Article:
How Acne Can Affect Your Mental Health
Acne can affect more than just your skin—it can impact your entire life in very real ways. Your family and friends may not fully understand just how acne influences your self-esteem. Even mild breakouts can make you feel less-than-confidant.
Acne is often thought to be a trivial problem, especially when compared to other diseases. But some studies have shown that people with acne experienced social, psychological, and emotional ramifications at the same level of those with chronic health problems, like epilepsy, diabetes, and arthritis. Clearly, the emotional consequences of acne shouldn't be taken lightly.
Acne Can Make You Feel Depressed
Having acne can make you feel depressed, angry, anxious, and overwhelmed. It doesn't matter if your acne is mild or more severe, your feelings are valid.
It also doesn't matter your age. Adults are just as likely as teens to feel that acne negatively affects their lives—regardless of how severe their acne is. This may be because their acne has been longer-lasting or resistant to treatment, or because there is a greater social stigma for adults with acne.
Everyone, with or without acne, gets down every once in a while. But if you're feeling depressed for a prolonged period of time, it's important you talk with a professional.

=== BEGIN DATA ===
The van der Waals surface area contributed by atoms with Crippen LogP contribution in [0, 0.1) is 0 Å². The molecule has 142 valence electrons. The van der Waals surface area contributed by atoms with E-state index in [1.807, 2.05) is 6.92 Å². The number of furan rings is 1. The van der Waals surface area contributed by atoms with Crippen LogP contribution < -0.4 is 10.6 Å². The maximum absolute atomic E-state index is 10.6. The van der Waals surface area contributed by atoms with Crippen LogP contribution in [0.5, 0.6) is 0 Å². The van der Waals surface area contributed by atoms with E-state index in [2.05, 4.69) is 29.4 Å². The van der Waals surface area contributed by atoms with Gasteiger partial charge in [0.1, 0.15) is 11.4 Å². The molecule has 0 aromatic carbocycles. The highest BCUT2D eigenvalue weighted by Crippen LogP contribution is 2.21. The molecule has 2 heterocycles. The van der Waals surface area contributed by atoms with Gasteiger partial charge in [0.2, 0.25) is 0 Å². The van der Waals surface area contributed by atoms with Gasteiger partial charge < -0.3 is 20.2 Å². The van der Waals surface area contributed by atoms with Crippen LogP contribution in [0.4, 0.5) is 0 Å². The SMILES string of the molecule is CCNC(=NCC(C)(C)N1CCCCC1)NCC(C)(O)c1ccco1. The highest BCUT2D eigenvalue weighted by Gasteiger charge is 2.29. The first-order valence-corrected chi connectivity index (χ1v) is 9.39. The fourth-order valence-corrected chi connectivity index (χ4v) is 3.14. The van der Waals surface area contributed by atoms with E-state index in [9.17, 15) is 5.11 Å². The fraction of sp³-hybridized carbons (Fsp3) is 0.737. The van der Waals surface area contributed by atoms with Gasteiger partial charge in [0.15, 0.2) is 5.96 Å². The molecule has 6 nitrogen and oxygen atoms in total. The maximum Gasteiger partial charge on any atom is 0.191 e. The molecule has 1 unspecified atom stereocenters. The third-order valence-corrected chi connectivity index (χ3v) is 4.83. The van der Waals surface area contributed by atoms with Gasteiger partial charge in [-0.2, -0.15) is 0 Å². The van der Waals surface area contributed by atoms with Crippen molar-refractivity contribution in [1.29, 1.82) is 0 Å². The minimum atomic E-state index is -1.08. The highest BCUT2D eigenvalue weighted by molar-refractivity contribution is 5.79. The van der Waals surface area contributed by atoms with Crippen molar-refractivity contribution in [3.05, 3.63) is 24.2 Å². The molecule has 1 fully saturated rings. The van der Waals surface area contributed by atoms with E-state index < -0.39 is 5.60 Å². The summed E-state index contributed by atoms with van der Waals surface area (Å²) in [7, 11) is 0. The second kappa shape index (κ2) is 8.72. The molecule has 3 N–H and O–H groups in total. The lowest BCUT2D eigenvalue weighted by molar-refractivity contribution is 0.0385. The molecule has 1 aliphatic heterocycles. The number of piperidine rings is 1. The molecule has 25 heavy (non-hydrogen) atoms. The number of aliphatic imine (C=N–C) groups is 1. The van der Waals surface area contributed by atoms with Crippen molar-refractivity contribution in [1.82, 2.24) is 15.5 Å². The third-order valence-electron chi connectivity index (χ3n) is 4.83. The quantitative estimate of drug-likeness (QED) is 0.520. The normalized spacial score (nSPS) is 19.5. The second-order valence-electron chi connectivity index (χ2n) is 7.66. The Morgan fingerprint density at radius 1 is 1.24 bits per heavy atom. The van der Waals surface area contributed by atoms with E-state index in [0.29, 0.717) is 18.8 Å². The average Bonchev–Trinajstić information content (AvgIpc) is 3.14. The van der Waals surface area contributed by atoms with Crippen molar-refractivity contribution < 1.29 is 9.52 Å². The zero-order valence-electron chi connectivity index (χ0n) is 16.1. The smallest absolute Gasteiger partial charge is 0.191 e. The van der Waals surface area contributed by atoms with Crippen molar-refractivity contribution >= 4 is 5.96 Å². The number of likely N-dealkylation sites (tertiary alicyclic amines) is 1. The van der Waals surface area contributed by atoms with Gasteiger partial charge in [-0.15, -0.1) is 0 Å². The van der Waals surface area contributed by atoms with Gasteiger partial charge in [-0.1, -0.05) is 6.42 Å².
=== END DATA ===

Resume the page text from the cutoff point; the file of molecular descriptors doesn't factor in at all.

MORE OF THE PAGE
You Can Improve Your Self-Esteem Through Treatment—Don't Wait
Acne doesn't have to rule your life. The first step is to get help right away. Treatment itself can help bring about a more positive attitude, even if you've struggled with acne for years. Many people experience a significant improvement of self-esteem and quality of life with the improvement of acne.
Start to look at what you’re eating and putting on your skin. Try switching to vegan skin care at the earliest opportunity guarantees great skin (and looks). Improve the quality of the skin without animal products, your skin irritations will calm down and pores will unclog when you switch out the suffocating ingredients for ones that are more beneficial.